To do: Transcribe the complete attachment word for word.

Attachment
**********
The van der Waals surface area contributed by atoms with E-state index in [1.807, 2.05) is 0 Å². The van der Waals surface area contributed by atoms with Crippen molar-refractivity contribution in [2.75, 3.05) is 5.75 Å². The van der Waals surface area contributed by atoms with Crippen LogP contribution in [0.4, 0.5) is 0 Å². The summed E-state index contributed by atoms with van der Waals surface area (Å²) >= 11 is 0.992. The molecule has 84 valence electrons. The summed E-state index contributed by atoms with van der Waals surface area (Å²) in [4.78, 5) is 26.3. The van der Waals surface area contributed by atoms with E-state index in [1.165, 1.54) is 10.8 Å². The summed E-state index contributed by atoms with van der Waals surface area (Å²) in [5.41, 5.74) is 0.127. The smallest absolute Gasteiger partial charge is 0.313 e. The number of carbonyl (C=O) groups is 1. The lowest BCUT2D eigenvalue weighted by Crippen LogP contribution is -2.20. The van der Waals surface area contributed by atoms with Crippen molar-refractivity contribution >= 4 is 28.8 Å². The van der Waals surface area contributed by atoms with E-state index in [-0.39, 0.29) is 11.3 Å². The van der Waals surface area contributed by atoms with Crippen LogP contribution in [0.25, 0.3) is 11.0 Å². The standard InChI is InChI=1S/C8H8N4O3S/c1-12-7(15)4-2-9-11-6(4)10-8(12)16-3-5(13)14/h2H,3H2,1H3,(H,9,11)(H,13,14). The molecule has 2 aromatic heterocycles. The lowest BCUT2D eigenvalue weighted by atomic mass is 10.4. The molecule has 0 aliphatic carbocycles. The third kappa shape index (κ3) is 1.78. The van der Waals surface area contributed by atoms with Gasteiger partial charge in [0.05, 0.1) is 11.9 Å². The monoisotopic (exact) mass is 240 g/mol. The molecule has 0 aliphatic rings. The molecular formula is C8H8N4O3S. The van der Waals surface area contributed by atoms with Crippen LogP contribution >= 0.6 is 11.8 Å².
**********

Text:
The van der Waals surface area contributed by atoms with E-state index in [1.807, 2.05) is 0 Å². The van der Waals surface area contributed by atoms with Crippen molar-refractivity contribution in [2.75, 3.05) is 5.75 Å². The van der Waals surface area contributed by atoms with Crippen LogP contribution in [0.4, 0.5) is 0 Å². The summed E-state index contributed by atoms with van der Waals surface area (Å²) >= 11 is 0.992. The molecule has 84 valence electrons. The summed E-state index contributed by atoms with van der Waals surface area (Å²) in [4.78, 5) is 26.3. The van der Waals surface area contributed by atoms with E-state index in [1.165, 1.54) is 10.8 Å². The summed E-state index contributed by atoms with van der Waals surface area (Å²) in [5.41, 5.74) is 0.127. The smallest absolute Gasteiger partial charge is 0.313 e. The number of carbonyl (C=O) groups is 1. The lowest BCUT2D eigenvalue weighted by Crippen LogP contribution is -2.20. The van der Waals surface area contributed by atoms with Crippen molar-refractivity contribution >= 4 is 28.8 Å². The van der Waals surface area contributed by atoms with E-state index in [-0.39, 0.29) is 11.3 Å². The van der Waals surface area contributed by atoms with Crippen LogP contribution in [0.25, 0.3) is 11.0 Å². The standard InChI is InChI=1S/C8H8N4O3S/c1-12-7(15)4-2-9-11-6(4)10-8(12)16-3-5(13)14/h2H,3H2,1H3,(H,9,11)(H,13,14). The molecule has 2 aromatic heterocycles. The lowest BCUT2D eigenvalue weighted by atomic mass is 10.4. The molecule has 0 aliphatic carbocycles. The third kappa shape index (κ3) is 1.78. The van der Waals surface area contributed by atoms with Gasteiger partial charge in [0.05, 0.1) is 11.9 Å². The monoisotopic (exact) mass is 240 g/mol. The molecule has 0 aliphatic rings. The molecular formula is C8H8N4O3S. The van der Waals surface area contributed by atoms with Crippen LogP contribution >= 0.6 is 11.8 Å².